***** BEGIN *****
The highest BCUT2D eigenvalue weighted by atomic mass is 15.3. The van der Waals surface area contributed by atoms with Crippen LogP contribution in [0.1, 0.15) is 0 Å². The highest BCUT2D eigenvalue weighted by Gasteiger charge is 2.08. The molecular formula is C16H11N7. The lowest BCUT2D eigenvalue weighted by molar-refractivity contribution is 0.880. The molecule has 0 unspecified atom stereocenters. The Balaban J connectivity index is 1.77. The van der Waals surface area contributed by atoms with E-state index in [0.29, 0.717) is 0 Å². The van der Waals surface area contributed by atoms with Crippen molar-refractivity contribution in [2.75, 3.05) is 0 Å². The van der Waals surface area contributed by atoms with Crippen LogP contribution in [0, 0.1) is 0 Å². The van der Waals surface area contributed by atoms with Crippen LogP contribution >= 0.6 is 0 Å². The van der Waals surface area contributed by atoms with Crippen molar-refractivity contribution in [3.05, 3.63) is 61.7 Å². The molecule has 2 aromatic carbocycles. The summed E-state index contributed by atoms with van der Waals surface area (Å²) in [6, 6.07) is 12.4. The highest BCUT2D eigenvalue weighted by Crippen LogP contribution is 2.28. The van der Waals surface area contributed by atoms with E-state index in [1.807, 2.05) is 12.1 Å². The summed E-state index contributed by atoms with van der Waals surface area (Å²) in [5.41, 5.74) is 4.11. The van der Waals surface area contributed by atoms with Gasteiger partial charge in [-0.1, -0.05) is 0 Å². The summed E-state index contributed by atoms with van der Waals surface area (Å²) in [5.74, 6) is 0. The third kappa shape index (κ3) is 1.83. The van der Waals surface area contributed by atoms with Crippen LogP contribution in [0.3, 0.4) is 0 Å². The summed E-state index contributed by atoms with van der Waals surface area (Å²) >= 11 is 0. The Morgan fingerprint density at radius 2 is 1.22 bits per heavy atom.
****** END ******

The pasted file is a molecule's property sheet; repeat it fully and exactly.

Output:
The highest BCUT2D eigenvalue weighted by atomic mass is 15.3. The van der Waals surface area contributed by atoms with Crippen LogP contribution in [0.1, 0.15) is 0 Å². The highest BCUT2D eigenvalue weighted by Gasteiger charge is 2.08. The molecular formula is C16H11N7. The lowest BCUT2D eigenvalue weighted by molar-refractivity contribution is 0.880. The molecule has 0 unspecified atom stereocenters. The Balaban J connectivity index is 1.77. The van der Waals surface area contributed by atoms with E-state index in [0.29, 0.717) is 0 Å². The van der Waals surface area contributed by atoms with Crippen molar-refractivity contribution in [2.75, 3.05) is 0 Å². The van der Waals surface area contributed by atoms with Crippen LogP contribution in [0, 0.1) is 0 Å². The van der Waals surface area contributed by atoms with Crippen LogP contribution >= 0.6 is 0 Å². The van der Waals surface area contributed by atoms with Crippen molar-refractivity contribution in [3.05, 3.63) is 61.7 Å². The molecule has 2 aromatic carbocycles. The summed E-state index contributed by atoms with van der Waals surface area (Å²) in [6, 6.07) is 12.4. The highest BCUT2D eigenvalue weighted by Crippen LogP contribution is 2.28. The van der Waals surface area contributed by atoms with E-state index in [1.807, 2.05) is 12.1 Å². The summed E-state index contributed by atoms with van der Waals surface area (Å²) in [5.41, 5.74) is 4.11. The van der Waals surface area contributed by atoms with Gasteiger partial charge in [-0.1, -0.05) is 0 Å². The summed E-state index contributed by atoms with van der Waals surface area (Å²) in [5.74, 6) is 0. The third kappa shape index (κ3) is 1.83. The van der Waals surface area contributed by atoms with Crippen LogP contribution in [0.3, 0.4) is 0 Å². The summed E-state index contributed by atoms with van der Waals surface area (Å²) >= 11 is 0. The Morgan fingerprint density at radius 2 is 1.22 bits per heavy atom.